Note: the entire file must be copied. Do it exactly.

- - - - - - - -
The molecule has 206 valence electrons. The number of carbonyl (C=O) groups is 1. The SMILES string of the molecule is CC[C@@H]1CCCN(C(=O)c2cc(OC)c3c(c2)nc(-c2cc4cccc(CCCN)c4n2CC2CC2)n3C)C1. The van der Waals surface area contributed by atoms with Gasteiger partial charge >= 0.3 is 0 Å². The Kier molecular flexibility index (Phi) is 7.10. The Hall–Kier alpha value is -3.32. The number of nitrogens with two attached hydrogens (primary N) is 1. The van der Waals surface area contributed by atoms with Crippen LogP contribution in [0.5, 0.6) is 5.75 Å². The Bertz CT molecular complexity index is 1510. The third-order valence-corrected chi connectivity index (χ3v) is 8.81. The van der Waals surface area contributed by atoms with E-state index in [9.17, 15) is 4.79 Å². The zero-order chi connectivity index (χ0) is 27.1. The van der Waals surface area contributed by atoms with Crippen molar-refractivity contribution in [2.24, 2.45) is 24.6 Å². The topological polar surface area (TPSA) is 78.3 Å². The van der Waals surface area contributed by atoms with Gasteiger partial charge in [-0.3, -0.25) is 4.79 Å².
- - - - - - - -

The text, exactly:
The molecule has 206 valence electrons. The number of carbonyl (C=O) groups is 1. The SMILES string of the molecule is CC[C@@H]1CCCN(C(=O)c2cc(OC)c3c(c2)nc(-c2cc4cccc(CCCN)c4n2CC2CC2)n3C)C1. The van der Waals surface area contributed by atoms with Gasteiger partial charge >= 0.3 is 0 Å². The Kier molecular flexibility index (Phi) is 7.10. The Hall–Kier alpha value is -3.32. The number of nitrogens with two attached hydrogens (primary N) is 1. The van der Waals surface area contributed by atoms with Crippen LogP contribution in [0.5, 0.6) is 5.75 Å². The Bertz CT molecular complexity index is 1510. The third-order valence-corrected chi connectivity index (χ3v) is 8.81. The van der Waals surface area contributed by atoms with E-state index in [9.17, 15) is 4.79 Å². The zero-order chi connectivity index (χ0) is 27.1. The van der Waals surface area contributed by atoms with Crippen molar-refractivity contribution in [2.24, 2.45) is 24.6 Å². The topological polar surface area (TPSA) is 78.3 Å². The van der Waals surface area contributed by atoms with Gasteiger partial charge in [-0.3, -0.25) is 4.79 Å².